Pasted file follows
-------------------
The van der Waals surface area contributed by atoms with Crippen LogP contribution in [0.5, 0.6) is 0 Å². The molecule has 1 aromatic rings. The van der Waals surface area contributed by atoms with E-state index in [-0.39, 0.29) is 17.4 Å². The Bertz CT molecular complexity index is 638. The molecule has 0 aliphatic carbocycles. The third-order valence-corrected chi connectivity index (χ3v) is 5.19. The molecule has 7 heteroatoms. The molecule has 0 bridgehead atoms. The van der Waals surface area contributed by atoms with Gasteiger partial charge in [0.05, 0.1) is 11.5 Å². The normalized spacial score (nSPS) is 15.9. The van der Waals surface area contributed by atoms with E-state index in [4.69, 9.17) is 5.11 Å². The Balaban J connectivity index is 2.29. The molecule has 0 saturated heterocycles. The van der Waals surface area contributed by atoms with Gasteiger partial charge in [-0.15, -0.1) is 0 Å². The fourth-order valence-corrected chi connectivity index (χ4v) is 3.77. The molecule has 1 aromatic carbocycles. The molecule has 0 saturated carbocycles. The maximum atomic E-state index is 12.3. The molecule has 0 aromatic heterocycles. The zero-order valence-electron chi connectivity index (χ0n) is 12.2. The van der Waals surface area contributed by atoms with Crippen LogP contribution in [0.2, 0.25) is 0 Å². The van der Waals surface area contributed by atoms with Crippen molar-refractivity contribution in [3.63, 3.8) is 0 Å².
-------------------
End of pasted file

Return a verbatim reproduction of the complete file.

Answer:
The van der Waals surface area contributed by atoms with Crippen LogP contribution in [0.5, 0.6) is 0 Å². The molecule has 1 aromatic rings. The van der Waals surface area contributed by atoms with E-state index in [-0.39, 0.29) is 17.4 Å². The Bertz CT molecular complexity index is 638. The molecule has 0 aliphatic carbocycles. The third-order valence-corrected chi connectivity index (χ3v) is 5.19. The molecule has 7 heteroatoms. The molecule has 0 bridgehead atoms. The van der Waals surface area contributed by atoms with Gasteiger partial charge in [0.05, 0.1) is 11.5 Å². The normalized spacial score (nSPS) is 15.9. The van der Waals surface area contributed by atoms with E-state index in [4.69, 9.17) is 5.11 Å². The Balaban J connectivity index is 2.29. The molecule has 0 saturated heterocycles. The van der Waals surface area contributed by atoms with Gasteiger partial charge in [-0.15, -0.1) is 0 Å². The fourth-order valence-corrected chi connectivity index (χ4v) is 3.77. The molecule has 1 aromatic carbocycles. The molecule has 0 saturated carbocycles. The maximum atomic E-state index is 12.3. The molecule has 0 aromatic heterocycles. The zero-order valence-electron chi connectivity index (χ0n) is 12.2. The van der Waals surface area contributed by atoms with Crippen LogP contribution in [0.2, 0.25) is 0 Å². The van der Waals surface area contributed by atoms with Crippen molar-refractivity contribution in [3.63, 3.8) is 0 Å².